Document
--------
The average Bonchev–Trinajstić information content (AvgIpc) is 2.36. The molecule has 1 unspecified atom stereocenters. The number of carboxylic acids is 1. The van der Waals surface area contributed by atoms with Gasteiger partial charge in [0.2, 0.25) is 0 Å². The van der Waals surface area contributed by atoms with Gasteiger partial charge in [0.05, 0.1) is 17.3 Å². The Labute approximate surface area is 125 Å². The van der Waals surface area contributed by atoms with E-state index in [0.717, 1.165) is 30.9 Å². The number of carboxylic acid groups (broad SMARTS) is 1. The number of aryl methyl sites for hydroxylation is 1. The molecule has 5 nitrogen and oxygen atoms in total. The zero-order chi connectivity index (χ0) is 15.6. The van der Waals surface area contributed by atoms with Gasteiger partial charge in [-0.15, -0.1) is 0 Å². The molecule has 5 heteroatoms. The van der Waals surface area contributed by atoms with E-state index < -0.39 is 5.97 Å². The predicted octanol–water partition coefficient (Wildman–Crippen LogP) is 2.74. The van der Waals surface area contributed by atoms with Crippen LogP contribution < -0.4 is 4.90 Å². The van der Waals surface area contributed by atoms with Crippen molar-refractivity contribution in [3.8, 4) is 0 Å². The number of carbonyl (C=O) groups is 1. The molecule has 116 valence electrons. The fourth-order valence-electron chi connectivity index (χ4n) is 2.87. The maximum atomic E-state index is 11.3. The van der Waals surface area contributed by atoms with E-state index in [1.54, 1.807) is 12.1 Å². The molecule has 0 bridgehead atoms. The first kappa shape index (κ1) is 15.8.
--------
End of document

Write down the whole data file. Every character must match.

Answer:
The average Bonchev–Trinajstić information content (AvgIpc) is 2.36. The molecule has 1 unspecified atom stereocenters. The number of carboxylic acids is 1. The van der Waals surface area contributed by atoms with Gasteiger partial charge in [0.2, 0.25) is 0 Å². The van der Waals surface area contributed by atoms with Gasteiger partial charge in [0.05, 0.1) is 17.3 Å². The Labute approximate surface area is 125 Å². The van der Waals surface area contributed by atoms with E-state index in [0.717, 1.165) is 30.9 Å². The number of carboxylic acid groups (broad SMARTS) is 1. The number of aryl methyl sites for hydroxylation is 1. The molecule has 5 nitrogen and oxygen atoms in total. The zero-order chi connectivity index (χ0) is 15.6. The van der Waals surface area contributed by atoms with Gasteiger partial charge in [-0.15, -0.1) is 0 Å². The molecule has 5 heteroatoms. The van der Waals surface area contributed by atoms with E-state index < -0.39 is 5.97 Å². The predicted octanol–water partition coefficient (Wildman–Crippen LogP) is 2.74. The van der Waals surface area contributed by atoms with Crippen LogP contribution < -0.4 is 4.90 Å². The van der Waals surface area contributed by atoms with Crippen molar-refractivity contribution in [3.8, 4) is 0 Å². The number of carbonyl (C=O) groups is 1. The molecule has 116 valence electrons. The fourth-order valence-electron chi connectivity index (χ4n) is 2.87. The maximum atomic E-state index is 11.3. The van der Waals surface area contributed by atoms with E-state index in [1.54, 1.807) is 12.1 Å². The molecule has 0 bridgehead atoms. The first kappa shape index (κ1) is 15.8.